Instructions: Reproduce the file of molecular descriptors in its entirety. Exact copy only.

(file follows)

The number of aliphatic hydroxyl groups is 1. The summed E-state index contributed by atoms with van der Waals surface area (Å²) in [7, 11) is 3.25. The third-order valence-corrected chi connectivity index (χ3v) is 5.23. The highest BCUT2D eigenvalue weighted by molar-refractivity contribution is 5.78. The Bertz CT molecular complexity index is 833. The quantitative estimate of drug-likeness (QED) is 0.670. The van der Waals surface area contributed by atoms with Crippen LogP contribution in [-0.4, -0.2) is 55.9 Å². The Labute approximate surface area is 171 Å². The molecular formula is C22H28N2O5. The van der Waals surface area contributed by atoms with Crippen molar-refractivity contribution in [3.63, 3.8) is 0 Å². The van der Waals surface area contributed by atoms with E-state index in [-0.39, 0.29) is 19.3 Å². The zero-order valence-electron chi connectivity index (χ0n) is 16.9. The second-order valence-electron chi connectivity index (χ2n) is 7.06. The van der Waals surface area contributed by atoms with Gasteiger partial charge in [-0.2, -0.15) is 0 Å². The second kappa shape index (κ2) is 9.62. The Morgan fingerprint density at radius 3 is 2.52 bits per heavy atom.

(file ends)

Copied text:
The number of aliphatic hydroxyl groups is 1. The summed E-state index contributed by atoms with van der Waals surface area (Å²) in [7, 11) is 3.25. The third-order valence-corrected chi connectivity index (χ3v) is 5.23. The highest BCUT2D eigenvalue weighted by molar-refractivity contribution is 5.78. The Bertz CT molecular complexity index is 833. The quantitative estimate of drug-likeness (QED) is 0.670. The van der Waals surface area contributed by atoms with Crippen LogP contribution in [-0.4, -0.2) is 55.9 Å². The Labute approximate surface area is 171 Å². The molecular formula is C22H28N2O5. The van der Waals surface area contributed by atoms with Crippen molar-refractivity contribution in [3.63, 3.8) is 0 Å². The van der Waals surface area contributed by atoms with E-state index in [-0.39, 0.29) is 19.3 Å². The zero-order valence-electron chi connectivity index (χ0n) is 16.9. The second-order valence-electron chi connectivity index (χ2n) is 7.06. The van der Waals surface area contributed by atoms with Gasteiger partial charge in [-0.2, -0.15) is 0 Å². The second kappa shape index (κ2) is 9.62. The Morgan fingerprint density at radius 3 is 2.52 bits per heavy atom.